Clinical responses of patients with diffuse leptomeningeal glioneuronal tumors to chemotherapy

Dolly Aguilera, Robert Craig Castellino, Anna Janss, Mathew Schniederjan, Renee McNall, Tobey MacDonald, Claire Mazewski
Child's Nervous System: ChNS: Official Journal of the International Society for Pediatric Neurosurgery 2018, 34 (2): 329-334

INTRODUCTION: Diffuse leptomeningeal glioneuronal tumors (DLGT) have been recognized in the most recent WHO classification as a distinct entity.

OBJECTIVE: We describe seven pediatric cases of DLGT and the responses to therapy and outcome.

METHODS: We conducted a retrospective review of charts from 1985 to 2013.

RESULTS: DBS is an effective therapeutic modality for intractable TLE, particularly in patients with lateralized EEG A total of seven patients were identified. Median age at diagnosis was 3 years. Three months was the median time from symptom development to diagnosis. Common MRI findings included diffuse leptomeningeal thickening, nodularity, or coating of the subarachnoid or ependymal surfaces. The leptomeningeal lesions often appear cystic and contrast enhancement was variable. Six patients had leptomeningeal involvement of the brain and spine. All patients had a negative CSF cytology. Biopsies demonstrated thickened meninges infiltrated by a monotonous population of oligodendrocyte-like cells. Immunohistochemistry revealed variable features of neuronal and/or glial differentiation. All samples were negative for BRAF V600E mutation by immunohistochemistry. Therapy included one patient treated with craniospinal irradiation followed by vincristine, etoposide, cyclophosphamide, and cisplatin with stable disease for 164 months. Six patients received carboplatin and vincristine with a median duration of response of 20+ months (15-122+). Three patients received temozolomide upfront and progressed at 3, 4, and 27 months. No patients demonstrated complete or partial responses to any chemotherapy regimens. Progression-free survival ranged from 3 to 164+ months; 4/7 patients remained free of progression. All patients are alive.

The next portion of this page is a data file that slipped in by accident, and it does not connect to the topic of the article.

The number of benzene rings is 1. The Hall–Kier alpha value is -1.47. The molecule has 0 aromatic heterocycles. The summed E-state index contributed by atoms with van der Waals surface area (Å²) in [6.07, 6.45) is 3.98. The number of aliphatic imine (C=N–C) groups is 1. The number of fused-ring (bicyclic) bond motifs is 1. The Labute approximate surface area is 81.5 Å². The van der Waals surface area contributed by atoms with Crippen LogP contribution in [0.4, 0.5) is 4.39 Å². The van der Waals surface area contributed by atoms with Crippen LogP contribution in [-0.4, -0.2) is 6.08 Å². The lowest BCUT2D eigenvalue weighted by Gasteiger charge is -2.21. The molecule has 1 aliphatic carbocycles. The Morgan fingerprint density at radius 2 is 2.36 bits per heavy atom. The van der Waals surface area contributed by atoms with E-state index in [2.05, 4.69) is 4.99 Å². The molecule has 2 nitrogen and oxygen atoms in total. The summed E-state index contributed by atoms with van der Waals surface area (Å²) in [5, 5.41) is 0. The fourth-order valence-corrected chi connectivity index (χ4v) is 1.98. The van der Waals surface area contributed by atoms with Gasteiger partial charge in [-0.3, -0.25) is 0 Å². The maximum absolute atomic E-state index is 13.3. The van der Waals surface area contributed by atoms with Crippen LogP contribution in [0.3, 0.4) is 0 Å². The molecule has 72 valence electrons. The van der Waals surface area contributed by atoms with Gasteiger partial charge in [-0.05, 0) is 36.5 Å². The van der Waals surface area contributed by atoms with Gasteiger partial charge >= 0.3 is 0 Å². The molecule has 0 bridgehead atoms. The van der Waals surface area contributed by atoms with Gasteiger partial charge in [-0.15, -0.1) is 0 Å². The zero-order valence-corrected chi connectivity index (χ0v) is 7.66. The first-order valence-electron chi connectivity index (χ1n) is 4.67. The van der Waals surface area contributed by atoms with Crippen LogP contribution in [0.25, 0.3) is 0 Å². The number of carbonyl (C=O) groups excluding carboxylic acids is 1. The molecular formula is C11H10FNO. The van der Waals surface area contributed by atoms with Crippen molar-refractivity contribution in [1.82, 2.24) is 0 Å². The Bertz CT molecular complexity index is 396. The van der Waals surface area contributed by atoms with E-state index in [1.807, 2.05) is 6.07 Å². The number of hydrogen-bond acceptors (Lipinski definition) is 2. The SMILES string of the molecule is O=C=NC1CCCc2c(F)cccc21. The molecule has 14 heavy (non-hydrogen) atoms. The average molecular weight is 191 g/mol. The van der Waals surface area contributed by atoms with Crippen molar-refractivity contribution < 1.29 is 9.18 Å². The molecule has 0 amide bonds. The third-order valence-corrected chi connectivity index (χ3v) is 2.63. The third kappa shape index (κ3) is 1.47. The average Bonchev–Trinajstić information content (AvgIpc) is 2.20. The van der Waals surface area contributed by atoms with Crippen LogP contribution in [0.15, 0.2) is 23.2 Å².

CONCLUSIONS: DLGT are rare tumors that lack imaging responses; however, there was clinical/ symptom improvement in 100% of the patients. A better understanding of the tumor biology is necessary to improve the diagnosis and treatment of this rare disease.

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